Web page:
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    Southeast Asian Diet

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    Submitted by: Wesley Tay

    Abstract

    There is a significant degree of dietary diversity across and within the various Southeast Asian countries. This is due to a myriad of factors such as a degree of past and present foreign influence, a history of maritime trade, and an abundance of local ingredients available in the region. Social stratification coupled with the many distinct ethnicities, cultures, religions further complicate meal practices by impacting the choice of foods, the structure of meals, as well as the patterns of eating behaviour. This level of variability can make it difficult for consumption patterns to be accurately defined and may reduce the effectiveness of population-wide nutrition surveillance.

    1. Introduction

    The significant dietary diversity in Southeast Asian countries is largely attributed to the many ethnic and cultural food practices, as well as the degree of past and present foreign influence in the region[1][2][3]. Being strategically situated along a major maritime East–West trade route, most countries in Southeast Asia were subject to some form of colonial governance for significant periods in the last few centuries. These factors have molded the cooking styles, taste profiles, as well as the ingredients available to each Southeast Asian country[1]. Chinese immigrants brought along dishes such as noodles served in a broth, curried, or stir-fried with a variety of ingredients; many different types of dumplings and steamed buns; stir-fried, braised and steamed vegetable, fish and meat dishes that pair well with rice[1]. Influence from the Indian subcontinent contributed to foods such as coconut-milk based curries, flatbreads and a myriad of spiced biryanis[1]. European traders and colonial rule brought along with them bread and other bakery products, pate, salads, as well as many types of vegetables and herbs like cassava, tomatoes and papaya into the region[1]. Many of these influences were adopted and integrated with local produce and flavors, resulting in significant variation throughout Southeast Asia. In more recent times, the wave of rapid globalization has also brought in a whole new set of flavors through the introduction of fast food into the region[1][4][5][6].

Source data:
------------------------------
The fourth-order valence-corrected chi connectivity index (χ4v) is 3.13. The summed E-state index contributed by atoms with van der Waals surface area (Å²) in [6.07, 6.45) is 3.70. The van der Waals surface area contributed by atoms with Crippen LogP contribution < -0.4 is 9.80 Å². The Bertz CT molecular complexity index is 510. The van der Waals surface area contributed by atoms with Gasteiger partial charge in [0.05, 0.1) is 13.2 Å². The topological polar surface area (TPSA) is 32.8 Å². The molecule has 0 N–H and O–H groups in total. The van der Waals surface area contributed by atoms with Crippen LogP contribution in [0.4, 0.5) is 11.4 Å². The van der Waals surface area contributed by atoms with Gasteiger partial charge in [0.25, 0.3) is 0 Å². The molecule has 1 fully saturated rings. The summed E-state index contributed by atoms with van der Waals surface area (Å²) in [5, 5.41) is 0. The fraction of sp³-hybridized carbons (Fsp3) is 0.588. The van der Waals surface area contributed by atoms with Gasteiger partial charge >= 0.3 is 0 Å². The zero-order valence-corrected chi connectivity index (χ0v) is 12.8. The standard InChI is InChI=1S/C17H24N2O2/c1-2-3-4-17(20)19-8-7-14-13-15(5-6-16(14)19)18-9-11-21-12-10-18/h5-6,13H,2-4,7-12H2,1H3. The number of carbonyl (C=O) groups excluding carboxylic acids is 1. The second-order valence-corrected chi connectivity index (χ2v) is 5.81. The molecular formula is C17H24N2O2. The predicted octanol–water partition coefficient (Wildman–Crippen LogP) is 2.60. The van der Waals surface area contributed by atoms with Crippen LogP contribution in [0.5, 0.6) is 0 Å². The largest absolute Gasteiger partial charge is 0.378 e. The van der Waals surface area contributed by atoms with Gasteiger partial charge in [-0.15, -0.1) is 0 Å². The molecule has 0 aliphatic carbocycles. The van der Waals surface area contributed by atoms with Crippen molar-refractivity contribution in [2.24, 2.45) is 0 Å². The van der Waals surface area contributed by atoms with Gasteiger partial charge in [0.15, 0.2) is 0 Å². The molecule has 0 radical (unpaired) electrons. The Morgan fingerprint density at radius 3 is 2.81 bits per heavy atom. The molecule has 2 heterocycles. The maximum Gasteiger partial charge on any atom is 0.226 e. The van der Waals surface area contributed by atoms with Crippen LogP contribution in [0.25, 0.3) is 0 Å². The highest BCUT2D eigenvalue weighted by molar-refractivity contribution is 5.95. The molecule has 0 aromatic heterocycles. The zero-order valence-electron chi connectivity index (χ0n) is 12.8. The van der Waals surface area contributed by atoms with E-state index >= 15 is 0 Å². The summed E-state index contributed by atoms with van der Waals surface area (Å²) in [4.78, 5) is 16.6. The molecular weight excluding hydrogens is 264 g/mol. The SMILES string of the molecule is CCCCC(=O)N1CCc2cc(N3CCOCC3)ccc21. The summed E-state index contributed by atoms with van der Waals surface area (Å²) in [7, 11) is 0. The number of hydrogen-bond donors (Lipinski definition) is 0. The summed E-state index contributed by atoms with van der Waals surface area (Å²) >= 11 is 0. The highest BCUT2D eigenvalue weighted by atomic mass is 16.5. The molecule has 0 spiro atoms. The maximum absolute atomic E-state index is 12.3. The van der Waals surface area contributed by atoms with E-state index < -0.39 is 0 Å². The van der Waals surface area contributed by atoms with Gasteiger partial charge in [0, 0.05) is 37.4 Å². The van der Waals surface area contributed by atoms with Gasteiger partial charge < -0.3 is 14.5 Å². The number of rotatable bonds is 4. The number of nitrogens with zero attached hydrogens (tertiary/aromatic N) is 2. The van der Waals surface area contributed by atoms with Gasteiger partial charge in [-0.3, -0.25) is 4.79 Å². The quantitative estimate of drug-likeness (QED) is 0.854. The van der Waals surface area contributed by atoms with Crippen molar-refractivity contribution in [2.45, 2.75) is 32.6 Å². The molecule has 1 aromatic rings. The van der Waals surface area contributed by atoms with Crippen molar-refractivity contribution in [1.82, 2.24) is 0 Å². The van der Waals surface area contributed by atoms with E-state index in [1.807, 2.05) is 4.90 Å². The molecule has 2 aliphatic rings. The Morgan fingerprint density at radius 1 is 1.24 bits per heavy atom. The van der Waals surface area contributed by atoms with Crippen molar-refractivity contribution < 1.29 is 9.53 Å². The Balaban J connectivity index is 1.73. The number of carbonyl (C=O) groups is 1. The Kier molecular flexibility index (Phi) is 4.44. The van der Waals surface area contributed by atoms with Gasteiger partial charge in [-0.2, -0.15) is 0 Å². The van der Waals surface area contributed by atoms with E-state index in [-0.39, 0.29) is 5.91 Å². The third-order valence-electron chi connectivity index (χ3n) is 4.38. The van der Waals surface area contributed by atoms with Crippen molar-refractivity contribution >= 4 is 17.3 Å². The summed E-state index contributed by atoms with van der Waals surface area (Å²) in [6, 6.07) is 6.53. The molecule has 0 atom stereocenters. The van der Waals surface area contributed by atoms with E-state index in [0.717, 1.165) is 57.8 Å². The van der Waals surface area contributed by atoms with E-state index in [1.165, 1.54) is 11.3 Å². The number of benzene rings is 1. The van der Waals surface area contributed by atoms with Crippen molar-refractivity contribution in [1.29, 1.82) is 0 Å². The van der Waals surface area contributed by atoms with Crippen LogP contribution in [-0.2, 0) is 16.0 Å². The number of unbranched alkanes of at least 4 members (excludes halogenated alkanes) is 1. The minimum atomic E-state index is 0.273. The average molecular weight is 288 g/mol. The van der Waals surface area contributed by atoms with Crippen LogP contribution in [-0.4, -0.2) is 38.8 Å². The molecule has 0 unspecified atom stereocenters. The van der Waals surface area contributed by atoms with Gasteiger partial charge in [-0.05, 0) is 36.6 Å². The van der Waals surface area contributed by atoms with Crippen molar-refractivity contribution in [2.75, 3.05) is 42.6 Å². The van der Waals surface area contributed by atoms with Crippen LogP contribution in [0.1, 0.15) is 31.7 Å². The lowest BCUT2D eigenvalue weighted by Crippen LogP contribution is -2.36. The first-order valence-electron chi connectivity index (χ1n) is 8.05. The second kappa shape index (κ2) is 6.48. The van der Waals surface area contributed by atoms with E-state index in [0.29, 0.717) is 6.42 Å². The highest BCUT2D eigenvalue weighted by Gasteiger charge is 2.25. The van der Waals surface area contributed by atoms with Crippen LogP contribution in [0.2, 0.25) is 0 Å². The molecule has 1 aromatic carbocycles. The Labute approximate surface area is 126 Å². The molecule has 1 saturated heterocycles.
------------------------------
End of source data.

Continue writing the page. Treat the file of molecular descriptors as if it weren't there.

All Southeast Asian countries are plural societies characterized by the presence of a dominant ethnic majority and an array of ethnic minorities[1]. Therefore, ethnicity, culture and even religion has a pronounced impact on the choice of foods, types of local ingredients used, structure of meals and patterns of eating behavior. There are further distinctions between urban populations and rural villagers; between the wealthy and the poor; and between the educated and the less educated, and these factors greatly affect access, as well as choice of foods[2][4]. This level of diversity can make it difficult for consumption patterns and behaviors to be accurately defined on a population level [1][4][7].